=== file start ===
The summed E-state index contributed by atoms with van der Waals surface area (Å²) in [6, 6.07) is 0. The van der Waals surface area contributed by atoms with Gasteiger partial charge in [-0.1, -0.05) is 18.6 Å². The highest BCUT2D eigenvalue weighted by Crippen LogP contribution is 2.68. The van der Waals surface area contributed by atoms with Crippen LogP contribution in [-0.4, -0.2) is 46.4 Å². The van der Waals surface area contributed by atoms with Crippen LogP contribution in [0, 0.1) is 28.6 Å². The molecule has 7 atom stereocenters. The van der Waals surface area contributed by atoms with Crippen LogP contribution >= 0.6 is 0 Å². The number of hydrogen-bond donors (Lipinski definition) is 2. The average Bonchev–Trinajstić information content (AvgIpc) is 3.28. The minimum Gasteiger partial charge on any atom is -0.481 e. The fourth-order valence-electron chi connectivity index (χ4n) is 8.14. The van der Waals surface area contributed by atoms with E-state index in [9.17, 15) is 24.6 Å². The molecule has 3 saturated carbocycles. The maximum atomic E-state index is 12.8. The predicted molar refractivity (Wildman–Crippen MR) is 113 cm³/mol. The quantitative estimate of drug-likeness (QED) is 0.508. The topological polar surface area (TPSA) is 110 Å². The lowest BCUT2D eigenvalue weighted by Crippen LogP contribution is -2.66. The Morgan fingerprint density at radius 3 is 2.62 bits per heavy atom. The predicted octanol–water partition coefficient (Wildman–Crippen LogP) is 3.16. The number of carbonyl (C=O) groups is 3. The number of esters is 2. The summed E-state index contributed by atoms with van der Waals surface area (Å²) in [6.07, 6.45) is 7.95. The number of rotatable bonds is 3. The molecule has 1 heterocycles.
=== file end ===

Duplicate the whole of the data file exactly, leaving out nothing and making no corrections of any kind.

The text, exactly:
The summed E-state index contributed by atoms with van der Waals surface area (Å²) in [6, 6.07) is 0. The van der Waals surface area contributed by atoms with Gasteiger partial charge in [-0.1, -0.05) is 18.6 Å². The highest BCUT2D eigenvalue weighted by Crippen LogP contribution is 2.68. The van der Waals surface area contributed by atoms with Crippen LogP contribution in [-0.4, -0.2) is 46.4 Å². The van der Waals surface area contributed by atoms with Crippen LogP contribution in [0, 0.1) is 28.6 Å². The molecule has 7 atom stereocenters. The van der Waals surface area contributed by atoms with Crippen LogP contribution >= 0.6 is 0 Å². The number of hydrogen-bond donors (Lipinski definition) is 2. The average Bonchev–Trinajstić information content (AvgIpc) is 3.28. The minimum Gasteiger partial charge on any atom is -0.481 e. The fourth-order valence-electron chi connectivity index (χ4n) is 8.14. The van der Waals surface area contributed by atoms with E-state index in [9.17, 15) is 24.6 Å². The molecule has 3 saturated carbocycles. The maximum atomic E-state index is 12.8. The predicted molar refractivity (Wildman–Crippen MR) is 113 cm³/mol. The quantitative estimate of drug-likeness (QED) is 0.508. The topological polar surface area (TPSA) is 110 Å². The lowest BCUT2D eigenvalue weighted by Crippen LogP contribution is -2.66. The Morgan fingerprint density at radius 3 is 2.62 bits per heavy atom. The predicted octanol–water partition coefficient (Wildman–Crippen LogP) is 3.16. The number of carbonyl (C=O) groups is 3. The number of esters is 2. The summed E-state index contributed by atoms with van der Waals surface area (Å²) in [6.07, 6.45) is 7.95. The number of rotatable bonds is 3. The molecule has 1 heterocycles.